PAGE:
Need a Broker? Invest Time to Shop Around First
Every year, employees of San Francisco’s Prophet Market Research & Consulting Co. don their confused-little-old-lady looks or their men-who-know-too-little identities and go shopping for a broker.
Like the people who secretly shop at Macy’s and Nordstrom to make sure the salesclerks are doing their jobs, Prophet’s secret shoppers check out the bankers and brokers who sell us our investments.
Year after year, their findings are disturbing. In the most recent report, Prophet found that almost half of the 300 brokers in its study started pitching investments before they had discovered at least one key fact about their would-be investors--their tax situation. One in three never asked about financial status, and one in four never even discussed the securities the shoppers currently owned or their investment objectives before suggesting new securities.
At the smaller regional firms, one in 10 brokers didn’t ask for information about any of the above before peddling a financial product.
The good news for household names like Smith Barney and Merrill Lynch is that these firms turned up near the top of the list. Merrill Lynch, in particular, told most shoppers that it would be inappropriate to invest before conducting a formal financial plan. National firms seem to have the budget for proper broker training and it’s paying off in more pre-qualifying of clients by brokers.
Brokerage industry problems go deeper than their failure to know their clients, suggests Prophet, after the firm discovered statistically significant gender differences in their findings. Brokers remain less likely to ask female prospects than male prospects about their other assets and securities owned. In more than half of the meetings where specific mutual funds or variable annuities were recommended, no prospectus was given.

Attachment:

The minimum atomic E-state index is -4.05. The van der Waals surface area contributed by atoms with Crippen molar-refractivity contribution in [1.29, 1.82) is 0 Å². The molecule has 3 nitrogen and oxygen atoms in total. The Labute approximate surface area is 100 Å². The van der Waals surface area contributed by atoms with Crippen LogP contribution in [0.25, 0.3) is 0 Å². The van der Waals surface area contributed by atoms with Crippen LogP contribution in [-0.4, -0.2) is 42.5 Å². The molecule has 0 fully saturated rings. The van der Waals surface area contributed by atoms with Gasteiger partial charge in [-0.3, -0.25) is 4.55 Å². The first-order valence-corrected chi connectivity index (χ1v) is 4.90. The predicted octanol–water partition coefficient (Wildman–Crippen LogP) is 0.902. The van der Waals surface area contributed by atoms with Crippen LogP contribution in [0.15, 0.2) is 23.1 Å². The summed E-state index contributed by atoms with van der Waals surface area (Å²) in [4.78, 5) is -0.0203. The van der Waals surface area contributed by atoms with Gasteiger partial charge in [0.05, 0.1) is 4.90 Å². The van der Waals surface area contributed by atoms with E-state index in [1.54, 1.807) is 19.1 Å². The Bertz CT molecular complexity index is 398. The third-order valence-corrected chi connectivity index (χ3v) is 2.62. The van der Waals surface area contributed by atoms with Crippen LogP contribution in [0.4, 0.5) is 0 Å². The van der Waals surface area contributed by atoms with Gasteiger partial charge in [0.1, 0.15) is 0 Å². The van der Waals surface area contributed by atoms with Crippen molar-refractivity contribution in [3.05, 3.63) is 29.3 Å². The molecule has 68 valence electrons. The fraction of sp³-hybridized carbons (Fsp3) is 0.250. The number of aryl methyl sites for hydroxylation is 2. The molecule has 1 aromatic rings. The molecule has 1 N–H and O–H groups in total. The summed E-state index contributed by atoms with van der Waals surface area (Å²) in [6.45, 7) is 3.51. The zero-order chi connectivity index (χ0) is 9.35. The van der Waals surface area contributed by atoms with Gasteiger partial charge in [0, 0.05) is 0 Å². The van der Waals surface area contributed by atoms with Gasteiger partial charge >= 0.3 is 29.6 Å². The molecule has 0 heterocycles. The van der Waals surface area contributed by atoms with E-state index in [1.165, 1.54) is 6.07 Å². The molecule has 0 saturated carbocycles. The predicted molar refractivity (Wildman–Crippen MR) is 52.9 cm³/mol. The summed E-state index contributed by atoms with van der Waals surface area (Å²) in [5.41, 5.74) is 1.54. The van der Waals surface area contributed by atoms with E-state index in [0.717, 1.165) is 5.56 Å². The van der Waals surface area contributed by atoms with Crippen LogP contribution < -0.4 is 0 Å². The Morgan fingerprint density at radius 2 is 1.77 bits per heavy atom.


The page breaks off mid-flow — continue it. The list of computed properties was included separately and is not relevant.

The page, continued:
In 80% of those same meetings, brokers distributed other information, such as brochures and fact sheets, that in fact were stamped “must be accompanied with or preceded by a recent prospectus.”
According to Prophet, this problem is getting worse.
If you remain broker-bound, at least shop smart. Visit a few and find the one who delves into your personal situation, including your long-range needs, your tax bracket and your other securities. Deconstruct the commission schedules and find out what you are getting for what you’re paying. Request every applicable prospectus and if you don’t understand it, ask your broker to show you what to look for and how to read it.
Remember that most brokers still make their money by talking customers into buying and selling and buying and selling, not getting rich slowly.
Linda Stern is a freelance writer who covers personal finance issues for Reuters. She can be reached at firstname.lastname@example.org